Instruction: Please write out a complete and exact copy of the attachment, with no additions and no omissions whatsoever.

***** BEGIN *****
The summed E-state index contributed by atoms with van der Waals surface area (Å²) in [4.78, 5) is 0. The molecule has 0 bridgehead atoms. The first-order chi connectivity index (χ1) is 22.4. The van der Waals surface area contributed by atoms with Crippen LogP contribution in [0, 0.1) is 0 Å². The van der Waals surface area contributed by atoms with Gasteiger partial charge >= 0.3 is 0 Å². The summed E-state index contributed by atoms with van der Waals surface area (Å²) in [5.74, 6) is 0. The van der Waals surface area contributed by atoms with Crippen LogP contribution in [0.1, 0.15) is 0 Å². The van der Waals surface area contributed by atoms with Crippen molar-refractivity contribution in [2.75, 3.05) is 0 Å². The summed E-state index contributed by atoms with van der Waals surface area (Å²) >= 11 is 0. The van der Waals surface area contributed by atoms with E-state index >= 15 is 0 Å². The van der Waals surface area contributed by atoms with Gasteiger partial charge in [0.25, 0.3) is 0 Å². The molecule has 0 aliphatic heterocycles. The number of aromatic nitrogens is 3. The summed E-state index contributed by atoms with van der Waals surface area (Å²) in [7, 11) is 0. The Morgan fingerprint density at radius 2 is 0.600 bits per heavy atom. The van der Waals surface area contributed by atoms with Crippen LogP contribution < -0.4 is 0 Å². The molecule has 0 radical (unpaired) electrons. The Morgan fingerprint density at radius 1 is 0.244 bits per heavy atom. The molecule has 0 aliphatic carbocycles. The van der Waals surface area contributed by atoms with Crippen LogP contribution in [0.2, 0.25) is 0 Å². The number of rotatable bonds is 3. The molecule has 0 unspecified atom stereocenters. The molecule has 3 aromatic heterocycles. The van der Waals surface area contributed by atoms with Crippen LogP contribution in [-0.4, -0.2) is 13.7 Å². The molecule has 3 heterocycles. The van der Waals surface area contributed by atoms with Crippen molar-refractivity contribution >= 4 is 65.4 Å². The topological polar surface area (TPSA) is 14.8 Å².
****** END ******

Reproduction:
The summed E-state index contributed by atoms with van der Waals surface area (Å²) in [4.78, 5) is 0. The molecule has 0 bridgehead atoms. The first-order chi connectivity index (χ1) is 22.4. The van der Waals surface area contributed by atoms with Crippen LogP contribution in [0, 0.1) is 0 Å². The van der Waals surface area contributed by atoms with Gasteiger partial charge >= 0.3 is 0 Å². The summed E-state index contributed by atoms with van der Waals surface area (Å²) in [5.74, 6) is 0. The van der Waals surface area contributed by atoms with Crippen LogP contribution in [0.1, 0.15) is 0 Å². The van der Waals surface area contributed by atoms with Crippen molar-refractivity contribution in [2.75, 3.05) is 0 Å². The summed E-state index contributed by atoms with van der Waals surface area (Å²) >= 11 is 0. The van der Waals surface area contributed by atoms with E-state index >= 15 is 0 Å². The van der Waals surface area contributed by atoms with Gasteiger partial charge in [0.25, 0.3) is 0 Å². The molecule has 0 aliphatic heterocycles. The number of aromatic nitrogens is 3. The summed E-state index contributed by atoms with van der Waals surface area (Å²) in [7, 11) is 0. The Morgan fingerprint density at radius 2 is 0.600 bits per heavy atom. The van der Waals surface area contributed by atoms with Crippen LogP contribution < -0.4 is 0 Å². The molecule has 0 radical (unpaired) electrons. The Morgan fingerprint density at radius 1 is 0.244 bits per heavy atom. The molecule has 0 aliphatic carbocycles. The van der Waals surface area contributed by atoms with Crippen LogP contribution in [0.2, 0.25) is 0 Å². The number of rotatable bonds is 3. The molecule has 0 unspecified atom stereocenters. The molecule has 3 aromatic heterocycles. The van der Waals surface area contributed by atoms with Crippen LogP contribution in [-0.4, -0.2) is 13.7 Å². The molecule has 3 heterocycles. The van der Waals surface area contributed by atoms with Crippen molar-refractivity contribution >= 4 is 65.4 Å². The topological polar surface area (TPSA) is 14.8 Å².